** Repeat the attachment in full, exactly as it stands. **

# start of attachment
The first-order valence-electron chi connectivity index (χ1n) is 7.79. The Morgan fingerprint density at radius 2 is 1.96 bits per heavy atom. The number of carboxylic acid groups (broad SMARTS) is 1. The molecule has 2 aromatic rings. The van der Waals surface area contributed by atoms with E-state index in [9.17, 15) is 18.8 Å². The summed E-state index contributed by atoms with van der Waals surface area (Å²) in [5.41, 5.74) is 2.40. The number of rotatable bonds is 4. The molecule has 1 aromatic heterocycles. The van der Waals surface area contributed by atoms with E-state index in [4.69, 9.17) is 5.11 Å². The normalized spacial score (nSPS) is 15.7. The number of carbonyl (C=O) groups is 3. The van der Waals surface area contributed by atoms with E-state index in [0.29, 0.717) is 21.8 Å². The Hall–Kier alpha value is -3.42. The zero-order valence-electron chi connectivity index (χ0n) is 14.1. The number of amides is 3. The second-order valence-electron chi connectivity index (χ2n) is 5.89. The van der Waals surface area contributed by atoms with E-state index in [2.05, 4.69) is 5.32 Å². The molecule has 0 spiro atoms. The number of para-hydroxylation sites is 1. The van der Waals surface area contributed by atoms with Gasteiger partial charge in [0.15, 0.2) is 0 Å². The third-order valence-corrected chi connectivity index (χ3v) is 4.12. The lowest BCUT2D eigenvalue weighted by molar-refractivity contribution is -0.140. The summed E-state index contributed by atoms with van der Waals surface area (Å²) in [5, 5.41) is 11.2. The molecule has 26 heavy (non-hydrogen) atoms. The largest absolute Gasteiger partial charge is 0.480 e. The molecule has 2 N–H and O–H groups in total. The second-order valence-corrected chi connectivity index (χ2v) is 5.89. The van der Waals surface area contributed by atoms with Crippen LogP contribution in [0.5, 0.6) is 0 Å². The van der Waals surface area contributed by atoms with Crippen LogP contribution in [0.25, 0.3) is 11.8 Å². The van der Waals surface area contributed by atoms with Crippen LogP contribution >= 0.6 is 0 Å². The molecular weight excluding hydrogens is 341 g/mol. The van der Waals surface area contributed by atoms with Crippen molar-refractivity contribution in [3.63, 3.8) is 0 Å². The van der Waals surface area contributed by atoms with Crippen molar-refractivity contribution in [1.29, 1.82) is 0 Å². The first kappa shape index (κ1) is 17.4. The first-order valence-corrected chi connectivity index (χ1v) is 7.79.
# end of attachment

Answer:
The first-order valence-electron chi connectivity index (χ1n) is 7.79. The Morgan fingerprint density at radius 2 is 1.96 bits per heavy atom. The number of carboxylic acid groups (broad SMARTS) is 1. The molecule has 2 aromatic rings. The van der Waals surface area contributed by atoms with E-state index in [9.17, 15) is 18.8 Å². The summed E-state index contributed by atoms with van der Waals surface area (Å²) in [5.41, 5.74) is 2.40. The number of rotatable bonds is 4. The molecule has 1 aromatic heterocycles. The van der Waals surface area contributed by atoms with E-state index in [4.69, 9.17) is 5.11 Å². The normalized spacial score (nSPS) is 15.7. The number of carbonyl (C=O) groups is 3. The van der Waals surface area contributed by atoms with E-state index in [0.29, 0.717) is 21.8 Å². The Hall–Kier alpha value is -3.42. The zero-order valence-electron chi connectivity index (χ0n) is 14.1. The number of amides is 3. The second-order valence-electron chi connectivity index (χ2n) is 5.89. The van der Waals surface area contributed by atoms with E-state index in [2.05, 4.69) is 5.32 Å². The molecule has 0 spiro atoms. The number of para-hydroxylation sites is 1. The van der Waals surface area contributed by atoms with Gasteiger partial charge in [0.15, 0.2) is 0 Å². The third-order valence-corrected chi connectivity index (χ3v) is 4.12. The lowest BCUT2D eigenvalue weighted by molar-refractivity contribution is -0.140. The summed E-state index contributed by atoms with van der Waals surface area (Å²) in [5, 5.41) is 11.2. The molecule has 26 heavy (non-hydrogen) atoms. The largest absolute Gasteiger partial charge is 0.480 e. The molecule has 2 N–H and O–H groups in total. The second-order valence-corrected chi connectivity index (χ2v) is 5.89. The van der Waals surface area contributed by atoms with Crippen LogP contribution in [0.5, 0.6) is 0 Å². The van der Waals surface area contributed by atoms with Crippen LogP contribution in [0.25, 0.3) is 11.8 Å². The van der Waals surface area contributed by atoms with Crippen LogP contribution >= 0.6 is 0 Å². The molecular weight excluding hydrogens is 341 g/mol. The van der Waals surface area contributed by atoms with Crippen molar-refractivity contribution in [3.63, 3.8) is 0 Å². The van der Waals surface area contributed by atoms with Crippen molar-refractivity contribution in [1.29, 1.82) is 0 Å². The first kappa shape index (κ1) is 17.4. The first-order valence-corrected chi connectivity index (χ1v) is 7.79.